When I drive to work these days, I pass a billboard for Canadian Club whiskey with a punctuation-challenged message: “That's right your dad drank it”
More than once, I've imagined myself up on that board with a big marker, adding periods in appropriate places: “That's right. Your dad drank it.”
Ah, much better. I go through life this way – mentally changing “vacancys” to “vacancies” on an apartment sign, fixing the message board that suggests you “buy your teacher a end-of-year gift.”
Some people, I know, see my concerns as picky and unnecessary. But surely plenty of language lovers are on my side. They're the readers who telephone the Observer when we misuse a word or botch a spelling. In 2006, they made Lynne Truss' “Eats, Shoots and Leaves: The Zero Tolerance Approach to Punctuation” a national best-seller.
They're folks such as Frazer Dobson, co-owner of Charlotte's Park Road Books, who recently got into a grammar debate with Thomas Upchurch, co-owner of Capitol Book & News in Montgomery, Ala.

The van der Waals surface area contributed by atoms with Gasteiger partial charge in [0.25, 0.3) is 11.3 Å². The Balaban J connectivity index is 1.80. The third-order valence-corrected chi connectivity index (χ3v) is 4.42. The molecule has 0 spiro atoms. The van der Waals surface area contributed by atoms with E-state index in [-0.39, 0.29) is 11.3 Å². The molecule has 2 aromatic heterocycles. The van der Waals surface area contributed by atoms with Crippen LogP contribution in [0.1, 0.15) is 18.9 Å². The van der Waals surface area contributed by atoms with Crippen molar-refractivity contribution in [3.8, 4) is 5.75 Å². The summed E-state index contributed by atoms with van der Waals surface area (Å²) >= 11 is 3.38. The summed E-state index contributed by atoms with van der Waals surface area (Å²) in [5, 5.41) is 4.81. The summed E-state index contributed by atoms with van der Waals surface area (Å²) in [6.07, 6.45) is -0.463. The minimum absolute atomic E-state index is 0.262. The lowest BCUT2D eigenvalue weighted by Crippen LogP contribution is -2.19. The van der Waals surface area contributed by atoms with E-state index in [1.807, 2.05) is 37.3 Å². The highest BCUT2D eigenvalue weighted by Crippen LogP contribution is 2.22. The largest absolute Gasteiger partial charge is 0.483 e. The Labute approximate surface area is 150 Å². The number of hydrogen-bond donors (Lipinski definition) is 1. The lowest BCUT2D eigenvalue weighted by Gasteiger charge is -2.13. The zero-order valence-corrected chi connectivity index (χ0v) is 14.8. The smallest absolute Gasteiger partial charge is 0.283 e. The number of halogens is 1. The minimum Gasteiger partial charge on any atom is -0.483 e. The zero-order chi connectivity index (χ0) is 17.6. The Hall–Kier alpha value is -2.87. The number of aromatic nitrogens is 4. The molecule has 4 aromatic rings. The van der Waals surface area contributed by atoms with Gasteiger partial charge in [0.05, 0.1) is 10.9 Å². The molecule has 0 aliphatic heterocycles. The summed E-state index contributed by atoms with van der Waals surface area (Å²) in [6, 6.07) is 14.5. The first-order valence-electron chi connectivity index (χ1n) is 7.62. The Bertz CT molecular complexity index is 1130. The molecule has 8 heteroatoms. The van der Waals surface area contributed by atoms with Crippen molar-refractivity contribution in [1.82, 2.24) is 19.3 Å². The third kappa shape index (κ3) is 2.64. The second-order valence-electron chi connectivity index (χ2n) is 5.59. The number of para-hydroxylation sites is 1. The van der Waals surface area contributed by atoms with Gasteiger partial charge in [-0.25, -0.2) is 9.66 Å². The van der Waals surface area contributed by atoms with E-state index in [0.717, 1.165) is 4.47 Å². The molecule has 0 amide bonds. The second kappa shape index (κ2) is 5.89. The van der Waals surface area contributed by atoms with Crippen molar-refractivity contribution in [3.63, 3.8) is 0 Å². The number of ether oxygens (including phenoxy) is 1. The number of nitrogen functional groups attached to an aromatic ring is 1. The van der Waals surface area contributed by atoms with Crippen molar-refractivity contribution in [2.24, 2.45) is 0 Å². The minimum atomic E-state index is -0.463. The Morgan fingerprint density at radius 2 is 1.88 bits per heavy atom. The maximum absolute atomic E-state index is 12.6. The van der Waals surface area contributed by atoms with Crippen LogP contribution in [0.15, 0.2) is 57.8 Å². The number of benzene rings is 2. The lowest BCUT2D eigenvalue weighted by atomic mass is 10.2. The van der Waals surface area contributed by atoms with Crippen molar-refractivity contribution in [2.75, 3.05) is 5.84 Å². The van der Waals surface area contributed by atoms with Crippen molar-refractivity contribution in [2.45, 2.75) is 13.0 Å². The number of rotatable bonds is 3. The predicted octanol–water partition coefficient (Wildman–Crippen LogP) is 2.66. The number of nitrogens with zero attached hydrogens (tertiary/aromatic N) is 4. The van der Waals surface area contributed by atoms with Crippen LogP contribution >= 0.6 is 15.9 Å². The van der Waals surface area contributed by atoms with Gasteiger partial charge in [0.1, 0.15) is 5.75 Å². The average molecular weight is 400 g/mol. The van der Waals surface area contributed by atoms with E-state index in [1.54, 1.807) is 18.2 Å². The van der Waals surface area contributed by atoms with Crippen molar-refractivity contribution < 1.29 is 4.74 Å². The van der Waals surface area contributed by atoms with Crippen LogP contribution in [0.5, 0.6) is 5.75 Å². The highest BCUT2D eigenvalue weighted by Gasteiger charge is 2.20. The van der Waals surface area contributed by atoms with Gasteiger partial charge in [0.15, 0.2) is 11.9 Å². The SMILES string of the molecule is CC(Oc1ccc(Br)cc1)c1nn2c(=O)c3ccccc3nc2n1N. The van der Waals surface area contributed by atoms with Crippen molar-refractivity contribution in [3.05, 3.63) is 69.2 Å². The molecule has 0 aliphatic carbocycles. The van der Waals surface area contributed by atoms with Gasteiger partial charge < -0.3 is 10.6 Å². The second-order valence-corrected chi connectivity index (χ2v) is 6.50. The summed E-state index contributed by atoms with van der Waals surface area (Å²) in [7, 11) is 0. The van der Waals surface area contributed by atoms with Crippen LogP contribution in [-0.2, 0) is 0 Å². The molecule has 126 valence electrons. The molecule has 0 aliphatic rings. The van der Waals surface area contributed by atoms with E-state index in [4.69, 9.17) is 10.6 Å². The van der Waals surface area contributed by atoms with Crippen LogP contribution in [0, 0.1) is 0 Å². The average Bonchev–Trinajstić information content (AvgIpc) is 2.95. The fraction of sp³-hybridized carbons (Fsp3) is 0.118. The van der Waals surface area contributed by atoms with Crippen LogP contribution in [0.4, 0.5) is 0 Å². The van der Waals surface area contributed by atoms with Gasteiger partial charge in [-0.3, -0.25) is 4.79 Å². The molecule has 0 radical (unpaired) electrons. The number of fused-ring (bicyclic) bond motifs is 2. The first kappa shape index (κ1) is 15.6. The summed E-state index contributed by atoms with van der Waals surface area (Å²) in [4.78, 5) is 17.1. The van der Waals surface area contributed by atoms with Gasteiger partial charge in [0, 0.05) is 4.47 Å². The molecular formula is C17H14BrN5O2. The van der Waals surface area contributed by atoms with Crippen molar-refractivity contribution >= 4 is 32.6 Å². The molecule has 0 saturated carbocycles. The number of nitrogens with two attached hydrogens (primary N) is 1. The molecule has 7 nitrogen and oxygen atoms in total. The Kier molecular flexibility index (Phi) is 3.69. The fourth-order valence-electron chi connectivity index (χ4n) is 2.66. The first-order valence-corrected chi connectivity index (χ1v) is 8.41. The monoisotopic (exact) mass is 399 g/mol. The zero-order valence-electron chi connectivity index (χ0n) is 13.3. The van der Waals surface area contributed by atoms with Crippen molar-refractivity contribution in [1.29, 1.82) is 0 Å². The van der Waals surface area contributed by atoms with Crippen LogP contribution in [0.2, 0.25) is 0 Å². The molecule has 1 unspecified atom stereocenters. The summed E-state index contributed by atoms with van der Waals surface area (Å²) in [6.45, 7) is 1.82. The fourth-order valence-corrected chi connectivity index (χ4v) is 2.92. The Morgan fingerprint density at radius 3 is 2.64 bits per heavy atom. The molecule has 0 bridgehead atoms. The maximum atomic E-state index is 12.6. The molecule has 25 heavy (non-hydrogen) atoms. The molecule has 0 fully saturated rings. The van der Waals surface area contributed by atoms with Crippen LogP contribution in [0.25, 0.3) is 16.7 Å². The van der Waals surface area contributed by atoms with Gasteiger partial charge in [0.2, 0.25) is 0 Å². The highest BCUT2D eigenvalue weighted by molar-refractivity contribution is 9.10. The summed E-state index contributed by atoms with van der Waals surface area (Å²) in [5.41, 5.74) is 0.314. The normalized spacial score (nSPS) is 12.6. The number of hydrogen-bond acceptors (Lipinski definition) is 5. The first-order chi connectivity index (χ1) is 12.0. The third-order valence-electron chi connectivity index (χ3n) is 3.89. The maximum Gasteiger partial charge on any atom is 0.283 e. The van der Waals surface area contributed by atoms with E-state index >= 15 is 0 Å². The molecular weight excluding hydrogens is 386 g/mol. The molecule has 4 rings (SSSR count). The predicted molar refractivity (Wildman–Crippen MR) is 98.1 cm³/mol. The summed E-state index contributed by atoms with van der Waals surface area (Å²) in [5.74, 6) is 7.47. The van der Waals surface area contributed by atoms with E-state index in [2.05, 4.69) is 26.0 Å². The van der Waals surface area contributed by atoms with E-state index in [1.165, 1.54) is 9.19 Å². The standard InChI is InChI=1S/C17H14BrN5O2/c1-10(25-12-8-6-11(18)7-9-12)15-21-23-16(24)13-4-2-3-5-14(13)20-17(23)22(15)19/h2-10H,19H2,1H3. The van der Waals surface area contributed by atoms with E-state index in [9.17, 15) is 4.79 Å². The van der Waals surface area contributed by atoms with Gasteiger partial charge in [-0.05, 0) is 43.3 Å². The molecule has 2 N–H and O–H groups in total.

The subject: The phrase “national bestselling author.”
It's wrong, Dobson says. Should be “nationally bestselling author,” with the adverb “nationally” modifying the adjective “bestselling.”
Upchurch disagreed. “Bestselling author” is a compound noun modified by “national,” he says. He put the question to a vote on his bookstore's Web site.
I'm thinking we should have grammar police to settle such disputes. They could also intervene in cases of egregious offenses. First time you place quote marks around a word for no good reason, a warning. After that, a fine.
The newsroom has its own grammar police: copy editors. They clean up muddled prose, catch errors, write clever headlines. In my youth, I complained about their picky questions. After they rescued me from public embarrassment a few times, I shut up. (Years ago, when I wrote a man's first name as “Frances,” a wise copy editor suggested a trick to remember that “Francis” is the male version: The “i” looks like a penis. I have never forgotten this.)
A New York Times writer recently opined that copy editors are a dying breed. As newspapers cut jobs, he predicts that “old-time, persnickety editing” will become a luxury, “an artisanal product, like monastery honey and wooden yachts.”
I'm hoping he's wrong. I'm also hoping people learn to use apostrophes. I am an optimist.
And in case you wondered: The vote in the great grammar debate fell to Dobson's choice, “nationally bestselling author.”